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    Winter Feeding and Bison Migration Impact Parasite Infection Levels

    Estimated reading time: 2 minutes

    Researchers have delved into the impact of winter feeding and migrations on bison parasite infection levels, revealing intriguing findings. In the heart of the Białowieża Forest, bison provided with winter supplements on small patches displayed over twice the number of parasitic nematodes, specifically Ashworthius sidemi, compared to their non-supplemented counterparts.

    Bison Numbers and Challenges

    As Europe’s largest terrestrial mammal, bison numbers are gradually increasing, with over 8,000 in the wild. However, these majestic creatures face various threats, including diseases and parasites. The study, led by scientists from the Polish Academy of Sciences, focused on understanding the dynamics of A. sidemi infection in relation to winter feeding and bison migrations.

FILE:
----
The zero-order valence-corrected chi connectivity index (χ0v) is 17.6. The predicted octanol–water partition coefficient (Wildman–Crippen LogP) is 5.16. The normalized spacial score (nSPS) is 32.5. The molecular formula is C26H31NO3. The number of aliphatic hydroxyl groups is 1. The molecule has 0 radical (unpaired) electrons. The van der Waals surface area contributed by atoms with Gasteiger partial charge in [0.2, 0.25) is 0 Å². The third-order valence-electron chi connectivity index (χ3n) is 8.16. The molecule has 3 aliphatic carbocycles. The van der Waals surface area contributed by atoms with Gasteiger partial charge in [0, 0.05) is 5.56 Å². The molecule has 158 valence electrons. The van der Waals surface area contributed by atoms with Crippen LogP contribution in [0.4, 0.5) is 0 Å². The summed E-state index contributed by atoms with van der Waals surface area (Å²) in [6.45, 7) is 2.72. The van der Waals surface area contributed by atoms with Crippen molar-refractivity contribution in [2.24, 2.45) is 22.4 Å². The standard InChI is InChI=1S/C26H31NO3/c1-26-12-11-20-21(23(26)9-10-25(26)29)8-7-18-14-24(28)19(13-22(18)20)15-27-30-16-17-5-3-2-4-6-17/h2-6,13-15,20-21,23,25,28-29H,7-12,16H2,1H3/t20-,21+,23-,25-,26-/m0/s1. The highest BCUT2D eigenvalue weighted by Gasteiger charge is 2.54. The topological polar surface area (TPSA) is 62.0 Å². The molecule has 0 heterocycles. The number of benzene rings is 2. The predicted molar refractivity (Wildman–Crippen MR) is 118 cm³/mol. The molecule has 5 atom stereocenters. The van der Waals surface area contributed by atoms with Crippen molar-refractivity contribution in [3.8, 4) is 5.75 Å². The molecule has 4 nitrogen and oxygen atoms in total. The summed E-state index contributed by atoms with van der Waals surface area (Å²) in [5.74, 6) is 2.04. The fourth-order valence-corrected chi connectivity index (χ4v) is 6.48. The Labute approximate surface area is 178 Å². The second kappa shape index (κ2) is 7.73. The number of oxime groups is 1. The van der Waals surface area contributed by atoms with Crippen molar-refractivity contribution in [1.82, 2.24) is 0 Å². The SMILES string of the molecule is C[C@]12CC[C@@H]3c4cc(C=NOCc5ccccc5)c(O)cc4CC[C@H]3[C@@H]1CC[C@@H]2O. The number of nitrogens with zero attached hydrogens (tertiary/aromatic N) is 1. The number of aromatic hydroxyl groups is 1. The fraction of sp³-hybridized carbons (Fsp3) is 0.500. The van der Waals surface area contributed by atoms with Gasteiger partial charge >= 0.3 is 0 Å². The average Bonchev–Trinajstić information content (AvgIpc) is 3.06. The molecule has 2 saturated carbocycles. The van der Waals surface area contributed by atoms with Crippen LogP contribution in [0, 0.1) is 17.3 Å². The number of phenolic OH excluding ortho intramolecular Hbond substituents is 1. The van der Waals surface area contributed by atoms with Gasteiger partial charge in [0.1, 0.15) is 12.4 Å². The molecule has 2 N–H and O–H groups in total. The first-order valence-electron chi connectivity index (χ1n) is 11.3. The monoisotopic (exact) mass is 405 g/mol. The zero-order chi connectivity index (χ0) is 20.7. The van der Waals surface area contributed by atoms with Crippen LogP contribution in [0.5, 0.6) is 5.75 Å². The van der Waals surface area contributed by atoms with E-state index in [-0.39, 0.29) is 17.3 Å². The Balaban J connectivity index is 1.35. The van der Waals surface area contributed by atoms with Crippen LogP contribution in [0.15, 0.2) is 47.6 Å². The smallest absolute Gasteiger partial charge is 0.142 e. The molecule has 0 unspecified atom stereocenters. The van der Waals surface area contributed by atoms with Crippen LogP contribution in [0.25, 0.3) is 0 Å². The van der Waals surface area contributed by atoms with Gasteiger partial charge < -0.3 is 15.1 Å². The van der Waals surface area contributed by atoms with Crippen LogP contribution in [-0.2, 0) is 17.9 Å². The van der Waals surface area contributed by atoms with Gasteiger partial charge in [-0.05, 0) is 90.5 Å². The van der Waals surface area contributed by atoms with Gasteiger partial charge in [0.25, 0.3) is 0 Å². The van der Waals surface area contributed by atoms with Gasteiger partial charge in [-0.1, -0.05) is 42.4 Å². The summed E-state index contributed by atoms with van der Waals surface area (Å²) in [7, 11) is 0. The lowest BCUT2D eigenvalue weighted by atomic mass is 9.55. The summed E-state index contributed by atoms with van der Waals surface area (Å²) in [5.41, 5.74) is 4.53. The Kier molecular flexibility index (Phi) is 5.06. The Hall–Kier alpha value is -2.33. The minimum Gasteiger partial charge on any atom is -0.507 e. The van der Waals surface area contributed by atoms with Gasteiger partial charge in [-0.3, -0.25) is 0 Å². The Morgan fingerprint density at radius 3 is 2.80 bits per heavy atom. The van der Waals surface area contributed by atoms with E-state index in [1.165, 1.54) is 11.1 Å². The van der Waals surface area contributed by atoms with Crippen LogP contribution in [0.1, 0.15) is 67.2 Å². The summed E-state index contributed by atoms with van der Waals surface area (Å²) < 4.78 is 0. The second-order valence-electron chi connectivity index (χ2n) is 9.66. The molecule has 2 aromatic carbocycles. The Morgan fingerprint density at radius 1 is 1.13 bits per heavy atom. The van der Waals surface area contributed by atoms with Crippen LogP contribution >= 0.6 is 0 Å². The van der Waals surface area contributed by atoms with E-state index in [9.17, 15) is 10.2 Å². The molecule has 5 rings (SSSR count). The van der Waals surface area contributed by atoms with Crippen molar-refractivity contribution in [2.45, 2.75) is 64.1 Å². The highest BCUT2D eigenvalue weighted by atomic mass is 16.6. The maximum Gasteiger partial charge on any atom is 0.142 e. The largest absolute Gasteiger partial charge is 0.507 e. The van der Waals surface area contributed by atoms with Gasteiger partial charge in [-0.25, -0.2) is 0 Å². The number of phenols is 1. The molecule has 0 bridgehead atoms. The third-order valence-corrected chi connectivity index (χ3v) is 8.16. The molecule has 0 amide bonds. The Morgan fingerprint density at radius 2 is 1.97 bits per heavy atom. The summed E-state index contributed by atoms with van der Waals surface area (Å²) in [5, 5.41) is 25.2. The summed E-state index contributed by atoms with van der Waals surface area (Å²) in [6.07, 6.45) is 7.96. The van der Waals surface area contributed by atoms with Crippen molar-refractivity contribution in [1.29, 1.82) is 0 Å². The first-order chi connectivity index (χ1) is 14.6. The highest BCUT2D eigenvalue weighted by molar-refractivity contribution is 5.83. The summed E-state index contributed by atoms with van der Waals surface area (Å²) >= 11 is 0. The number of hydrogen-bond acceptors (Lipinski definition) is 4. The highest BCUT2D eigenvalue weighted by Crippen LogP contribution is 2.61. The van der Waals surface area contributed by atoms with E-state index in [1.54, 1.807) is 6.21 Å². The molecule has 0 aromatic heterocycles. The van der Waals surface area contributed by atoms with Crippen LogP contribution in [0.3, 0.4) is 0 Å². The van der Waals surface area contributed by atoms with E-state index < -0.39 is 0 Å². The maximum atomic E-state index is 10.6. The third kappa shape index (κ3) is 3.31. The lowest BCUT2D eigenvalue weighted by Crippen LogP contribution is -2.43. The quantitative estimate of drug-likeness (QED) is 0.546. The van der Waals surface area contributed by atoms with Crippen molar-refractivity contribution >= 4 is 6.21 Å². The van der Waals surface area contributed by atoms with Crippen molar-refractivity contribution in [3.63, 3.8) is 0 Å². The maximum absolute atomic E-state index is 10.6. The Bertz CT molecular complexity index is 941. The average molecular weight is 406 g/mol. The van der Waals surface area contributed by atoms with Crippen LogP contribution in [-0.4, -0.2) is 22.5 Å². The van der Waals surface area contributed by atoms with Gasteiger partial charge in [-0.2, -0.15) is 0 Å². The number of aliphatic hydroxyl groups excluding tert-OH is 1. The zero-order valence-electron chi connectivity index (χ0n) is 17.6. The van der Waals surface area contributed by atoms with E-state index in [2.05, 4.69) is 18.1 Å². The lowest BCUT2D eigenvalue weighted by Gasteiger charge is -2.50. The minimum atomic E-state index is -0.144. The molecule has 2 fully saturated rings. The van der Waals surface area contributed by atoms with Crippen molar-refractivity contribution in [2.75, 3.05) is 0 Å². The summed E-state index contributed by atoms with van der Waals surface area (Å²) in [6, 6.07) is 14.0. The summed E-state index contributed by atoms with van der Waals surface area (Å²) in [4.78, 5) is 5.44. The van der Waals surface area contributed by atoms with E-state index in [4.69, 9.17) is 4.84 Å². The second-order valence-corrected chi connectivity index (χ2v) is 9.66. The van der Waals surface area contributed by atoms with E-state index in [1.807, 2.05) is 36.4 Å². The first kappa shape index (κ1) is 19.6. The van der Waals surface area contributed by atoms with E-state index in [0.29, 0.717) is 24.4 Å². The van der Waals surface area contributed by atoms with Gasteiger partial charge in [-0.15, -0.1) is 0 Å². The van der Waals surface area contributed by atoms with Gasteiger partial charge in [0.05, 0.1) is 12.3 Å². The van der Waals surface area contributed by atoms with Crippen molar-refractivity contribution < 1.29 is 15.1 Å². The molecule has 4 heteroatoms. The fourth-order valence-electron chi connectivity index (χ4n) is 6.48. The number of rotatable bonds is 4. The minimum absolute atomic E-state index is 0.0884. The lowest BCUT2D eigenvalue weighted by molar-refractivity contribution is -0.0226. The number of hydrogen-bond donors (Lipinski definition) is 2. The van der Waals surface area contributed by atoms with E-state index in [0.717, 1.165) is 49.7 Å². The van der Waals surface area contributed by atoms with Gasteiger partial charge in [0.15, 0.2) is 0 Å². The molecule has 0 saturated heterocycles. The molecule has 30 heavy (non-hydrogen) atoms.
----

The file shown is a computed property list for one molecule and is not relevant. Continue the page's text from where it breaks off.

Parasite Impact on Bison Health

    A. sidemi, known for its blood-feeding habits, can lead to histopathological changes and weaken bison, potentially causing anemia. The parasite’s life cycle involves eggs being excreted in feces, contaminating the environment and posing a risk during winter feeding.

    Winter Feeding Alters Infection Dynamics

    Research revealed that non-fed bison in Białowieża and Knyszyn Forests utilized larger winter areas, resulting in lower infection levels (770 and 1,400 nematodes per bison, respectively) compared to fed counterparts. In the central Białowieża, where winter feeding areas were smaller, bison had over twice the parasite count (average of 3,020).

    Practical Implications and Management

    The study’s practical significance lies in adaptive management for mitigating parasitic invasion effects. Notably, winter feeding, a common practice, negatively affects space usage, migration patterns, and parasite spread. The findings underline the importance of mindful population management for the well-being of these iconic creatures.

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